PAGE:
Even if it contains an overwhelming amount of detail, this is a fascinating book. After the war, which he must have found as exhausting as it was demanding, Fleming retired to the countryside, happy to manage the estate he had inherited in Oxfordshire and to live the life of a country gentleman with his wife and children while also serving in the Territorial Army. He continued to write, and to write well, but without repeating his prewar success. Meanwhile Ian entered the limelight. In this new world of secret agents with licences to kill and bureaucrat spies like those populating John le Carré’s Circus, the days of the gentleman intelligence officer were over. Peter Fleming was more at one with Buchan’s Richard Hannay and Sandy Arbuthnot than with James Bond and George Smiley.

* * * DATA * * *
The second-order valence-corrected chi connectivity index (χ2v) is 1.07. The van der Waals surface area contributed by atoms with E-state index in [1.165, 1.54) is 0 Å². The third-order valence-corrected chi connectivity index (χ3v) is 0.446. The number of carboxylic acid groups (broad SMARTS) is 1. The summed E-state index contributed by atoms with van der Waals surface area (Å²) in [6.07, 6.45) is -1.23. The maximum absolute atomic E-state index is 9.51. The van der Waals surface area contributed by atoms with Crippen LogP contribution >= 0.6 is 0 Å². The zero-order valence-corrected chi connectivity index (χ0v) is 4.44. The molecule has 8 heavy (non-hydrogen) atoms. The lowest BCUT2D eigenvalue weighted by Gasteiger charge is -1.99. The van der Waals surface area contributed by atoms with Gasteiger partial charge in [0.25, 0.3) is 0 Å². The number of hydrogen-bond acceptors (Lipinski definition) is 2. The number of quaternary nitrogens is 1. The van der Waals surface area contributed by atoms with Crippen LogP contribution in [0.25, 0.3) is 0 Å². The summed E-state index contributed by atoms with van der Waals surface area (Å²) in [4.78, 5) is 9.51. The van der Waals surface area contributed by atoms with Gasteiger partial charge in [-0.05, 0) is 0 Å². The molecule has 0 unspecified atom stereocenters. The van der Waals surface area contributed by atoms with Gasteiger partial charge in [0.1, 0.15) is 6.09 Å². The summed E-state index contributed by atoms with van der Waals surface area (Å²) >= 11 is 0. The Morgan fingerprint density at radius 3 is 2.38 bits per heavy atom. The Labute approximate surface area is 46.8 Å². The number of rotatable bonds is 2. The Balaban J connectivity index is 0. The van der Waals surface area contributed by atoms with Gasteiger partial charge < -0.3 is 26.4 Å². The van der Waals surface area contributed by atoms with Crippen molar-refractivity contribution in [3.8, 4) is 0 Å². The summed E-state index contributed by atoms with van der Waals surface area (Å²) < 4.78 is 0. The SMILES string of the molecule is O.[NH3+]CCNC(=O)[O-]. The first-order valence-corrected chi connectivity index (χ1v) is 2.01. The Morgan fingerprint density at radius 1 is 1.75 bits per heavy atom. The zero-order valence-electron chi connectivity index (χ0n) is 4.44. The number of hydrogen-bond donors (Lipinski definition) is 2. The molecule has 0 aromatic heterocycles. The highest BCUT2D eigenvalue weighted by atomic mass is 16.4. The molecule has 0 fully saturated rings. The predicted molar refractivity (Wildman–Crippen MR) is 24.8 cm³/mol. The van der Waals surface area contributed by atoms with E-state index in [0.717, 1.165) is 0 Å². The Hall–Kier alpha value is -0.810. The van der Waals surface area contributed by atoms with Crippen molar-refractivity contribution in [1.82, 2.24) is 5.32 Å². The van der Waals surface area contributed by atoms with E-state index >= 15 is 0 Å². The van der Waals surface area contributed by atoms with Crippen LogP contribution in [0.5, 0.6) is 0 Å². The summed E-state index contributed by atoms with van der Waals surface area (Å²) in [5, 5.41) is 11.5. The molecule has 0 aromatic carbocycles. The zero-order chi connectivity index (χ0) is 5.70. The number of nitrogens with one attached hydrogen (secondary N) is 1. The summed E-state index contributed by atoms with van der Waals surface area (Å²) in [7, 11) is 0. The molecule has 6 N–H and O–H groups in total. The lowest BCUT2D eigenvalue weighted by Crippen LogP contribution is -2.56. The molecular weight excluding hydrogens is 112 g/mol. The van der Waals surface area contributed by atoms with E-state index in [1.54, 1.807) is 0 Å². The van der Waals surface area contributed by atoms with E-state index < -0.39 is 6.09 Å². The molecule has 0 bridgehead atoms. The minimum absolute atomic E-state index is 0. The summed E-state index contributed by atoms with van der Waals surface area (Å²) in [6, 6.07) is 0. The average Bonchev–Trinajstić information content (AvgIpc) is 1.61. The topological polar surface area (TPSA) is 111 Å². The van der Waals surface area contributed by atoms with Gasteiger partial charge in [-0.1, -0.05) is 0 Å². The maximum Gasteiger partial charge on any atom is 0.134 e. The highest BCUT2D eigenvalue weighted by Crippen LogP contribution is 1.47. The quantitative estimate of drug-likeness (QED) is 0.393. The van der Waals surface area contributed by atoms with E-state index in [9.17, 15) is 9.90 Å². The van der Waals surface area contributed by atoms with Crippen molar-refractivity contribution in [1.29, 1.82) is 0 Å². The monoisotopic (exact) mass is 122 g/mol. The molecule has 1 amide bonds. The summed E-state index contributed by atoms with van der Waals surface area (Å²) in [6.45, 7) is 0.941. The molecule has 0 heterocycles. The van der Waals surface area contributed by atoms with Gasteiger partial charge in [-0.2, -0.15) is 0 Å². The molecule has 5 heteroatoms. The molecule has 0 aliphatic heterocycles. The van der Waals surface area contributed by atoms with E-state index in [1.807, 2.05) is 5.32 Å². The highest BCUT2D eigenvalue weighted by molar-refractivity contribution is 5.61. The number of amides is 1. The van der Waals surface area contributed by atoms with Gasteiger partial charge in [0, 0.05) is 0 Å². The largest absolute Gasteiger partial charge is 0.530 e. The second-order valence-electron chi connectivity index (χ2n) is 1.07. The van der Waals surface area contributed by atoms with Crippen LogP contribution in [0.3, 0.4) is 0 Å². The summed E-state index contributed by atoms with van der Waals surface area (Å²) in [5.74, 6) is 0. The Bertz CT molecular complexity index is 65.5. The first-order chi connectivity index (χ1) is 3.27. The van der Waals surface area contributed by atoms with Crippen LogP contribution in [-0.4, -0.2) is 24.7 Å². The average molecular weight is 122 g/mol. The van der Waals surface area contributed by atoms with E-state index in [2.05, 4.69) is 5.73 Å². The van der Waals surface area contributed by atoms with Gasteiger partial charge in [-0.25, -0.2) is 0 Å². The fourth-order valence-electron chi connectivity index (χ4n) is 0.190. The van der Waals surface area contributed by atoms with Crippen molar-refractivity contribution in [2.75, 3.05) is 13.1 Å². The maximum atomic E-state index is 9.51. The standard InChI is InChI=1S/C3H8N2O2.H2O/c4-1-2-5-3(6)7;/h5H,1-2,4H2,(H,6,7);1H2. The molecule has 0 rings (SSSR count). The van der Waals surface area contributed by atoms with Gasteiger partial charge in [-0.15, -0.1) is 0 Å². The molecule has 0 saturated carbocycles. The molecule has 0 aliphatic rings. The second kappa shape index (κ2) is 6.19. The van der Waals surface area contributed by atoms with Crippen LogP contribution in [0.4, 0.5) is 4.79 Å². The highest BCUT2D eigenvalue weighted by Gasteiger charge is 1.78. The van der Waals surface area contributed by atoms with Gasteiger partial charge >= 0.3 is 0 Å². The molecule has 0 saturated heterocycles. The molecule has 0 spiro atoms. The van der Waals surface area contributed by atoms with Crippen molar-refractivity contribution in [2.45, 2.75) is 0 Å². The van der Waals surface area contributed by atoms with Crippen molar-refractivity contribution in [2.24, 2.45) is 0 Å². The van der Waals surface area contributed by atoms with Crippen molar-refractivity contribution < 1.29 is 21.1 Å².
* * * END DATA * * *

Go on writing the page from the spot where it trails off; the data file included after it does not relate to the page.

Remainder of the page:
From what Alan Ogden recounts in this fascinating book, D Division comprised a colourful crew, “a scratch battalion of odds and sods, including several lunatics and deserters”.... Master of Deception contains immensely complex charts and maps, to explain the military chains of command. Memos, reports and contemporary digests abound. It is a very serious, painstaking book – but the undercurrent of black comedy is what brings things to mad life.